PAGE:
How to Bet Baseball
by Trevor Whenham
Baseball season is just around the corner. Finally! No sport offers more consistency or more opportunities to make money than baseball does. Baseball is potentially so profitable that, legend has it, sportsbooks just hope to break even over the course of the season. Despite the comparative ease of handicapping baseball, though, many people who regularly play football or basketball haven't crossed over to baseball yet. The biggest reason for that is probably that differences between betting on baseball and the other sports can be intimidating if you aren't familiar with them. If you're one of those people who isn't sure how to bet on baseball, then here's a crash course to get you ready for the season.
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Though money lines are available in almost all sports, they are the most common method of betting on baseball. The good news, then, is that you don't have to deal with point spreads in baseball, and you don't have to worry about the most frustrating thing there is - your team winning but not covering. If your team wins, you win. The only question is how much you get.
When you bet on the favorite it is called laying the odds. If you lay -150, that means that you would have to bet $150 to win $100. Traditionally, baseball has had what is called 20-cent lines. That means that if the favorite was -150, the underdog would be +130, or it would pay $130 on a $100 bet. The difference between the two prices is the commission the bookmaker earns - if the favorite wins, they would collect $100 and pay out $100, but if the underdog wins they would collect $150 and pay out $130, with a $20 profit. It's now very common to find dime lines (with a 10 cent difference) and even smaller spreads are commonly available online.
Though good teams will generally have lower odds than bad teams, the odds any one team faces varies widely based on the starting pitcher. Given that the rest of the lineup is relatively stable, it is the pitcher that makes the biggest impact on a game. If you only want to pay attention to one thing in your handicapping, focus on comparing the starting pitchers.
Because of the importance of pitchers, you have the ability to bet the money line in different ways to protect your investment. You can bet on listed pitchers, meaning that your bet only has action if both listed pitchers start. You can choose to specify only the starting pitcher for one team, so that it doesn't matter who starts for the opponents as long as the listed pitcher starts for your team, or vice versa. Finally, you can choose an action bet, in which case your bet has action regardless of who pitches.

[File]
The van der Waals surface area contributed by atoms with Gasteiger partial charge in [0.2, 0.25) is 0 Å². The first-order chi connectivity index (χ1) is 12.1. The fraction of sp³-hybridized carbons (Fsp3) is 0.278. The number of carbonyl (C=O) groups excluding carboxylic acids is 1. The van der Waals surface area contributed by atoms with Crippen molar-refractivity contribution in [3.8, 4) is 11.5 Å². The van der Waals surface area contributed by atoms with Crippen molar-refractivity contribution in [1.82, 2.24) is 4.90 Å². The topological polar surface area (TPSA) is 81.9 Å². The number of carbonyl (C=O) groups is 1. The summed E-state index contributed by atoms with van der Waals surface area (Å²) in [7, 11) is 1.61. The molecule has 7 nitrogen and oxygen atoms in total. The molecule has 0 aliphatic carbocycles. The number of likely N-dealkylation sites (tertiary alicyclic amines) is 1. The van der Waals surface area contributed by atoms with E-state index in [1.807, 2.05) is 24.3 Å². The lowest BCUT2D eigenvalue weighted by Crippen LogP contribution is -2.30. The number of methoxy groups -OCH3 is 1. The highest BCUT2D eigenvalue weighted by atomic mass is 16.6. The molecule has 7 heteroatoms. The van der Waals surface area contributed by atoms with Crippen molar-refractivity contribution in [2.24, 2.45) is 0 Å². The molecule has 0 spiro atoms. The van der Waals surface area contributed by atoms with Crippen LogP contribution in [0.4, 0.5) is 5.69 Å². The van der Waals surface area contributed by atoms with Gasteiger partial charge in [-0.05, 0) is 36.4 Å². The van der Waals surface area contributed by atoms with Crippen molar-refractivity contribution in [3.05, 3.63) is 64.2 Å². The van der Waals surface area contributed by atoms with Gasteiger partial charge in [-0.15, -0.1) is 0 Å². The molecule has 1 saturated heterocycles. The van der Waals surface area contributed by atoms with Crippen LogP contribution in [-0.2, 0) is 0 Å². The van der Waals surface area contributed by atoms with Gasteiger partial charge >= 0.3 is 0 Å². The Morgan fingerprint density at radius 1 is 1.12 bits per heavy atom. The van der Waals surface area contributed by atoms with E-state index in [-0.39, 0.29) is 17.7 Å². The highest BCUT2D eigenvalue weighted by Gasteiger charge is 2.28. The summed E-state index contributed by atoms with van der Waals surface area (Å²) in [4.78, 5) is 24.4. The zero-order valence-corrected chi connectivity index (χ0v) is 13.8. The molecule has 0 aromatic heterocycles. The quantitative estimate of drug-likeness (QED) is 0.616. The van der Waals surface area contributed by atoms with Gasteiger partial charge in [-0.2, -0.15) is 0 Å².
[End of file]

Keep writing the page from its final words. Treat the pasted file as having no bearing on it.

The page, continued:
Totals work just as they do in other sports. The only significant difference is that action depends upon both listing pitchers actually starting the game. If one or both listed starting pitchers miss the start then there is no action on the total and your bet will be returned. Though this can be frustrating at times, a change in pitchers can significantly change the expected number of runs, so the refund is often a welcome result.
A run line is the closest thing you can get to a standard point spread in baseball. It is fixed at a standard 1.5 points, so a favorite has to win the game by at least two runs for the bet to pay off, and the underdog can lose by one and still be a winning bet. There is a money line attached to the run line as well, but the price will obviously always be more attractive for the favorite than it is for the straight money line. If a favorite was -170, for example, then the run line may be +110 at -1.5. On the other side, the underdog that may have been +150 in the money line could be -130 at +1.5. This can be a reasonable option in cases where you would like a better price on a heavy, high scoring favorite, or if you are willing to trade some potential return on an underdog for more of a cushion.
The single most important thing to be aware of when you are betting on baseball is the amount of risk you are assuming when you make a bet. When you bet on football or basketball you are typically dealing with standard -110 odds, so you have to bet $110 to win $100. That means that you can easily understand the amount of risk and the percentage of bets you must win to make a profit. When you are playing the money line it's not quite that simple. If you were to win 57 percent of your bets while playing the point spread in the NFL then you would make a solid profit. If you were to pick winners at the same rate while laying -150 in MLB then you would go broke. You would have to win at least 60 percent of your bets at -150 just to break even. To make a sound bet on baseball, then, you have to not only consider which team is going to win, but if it is going to win often enough to be profitable over the long run at the given odds.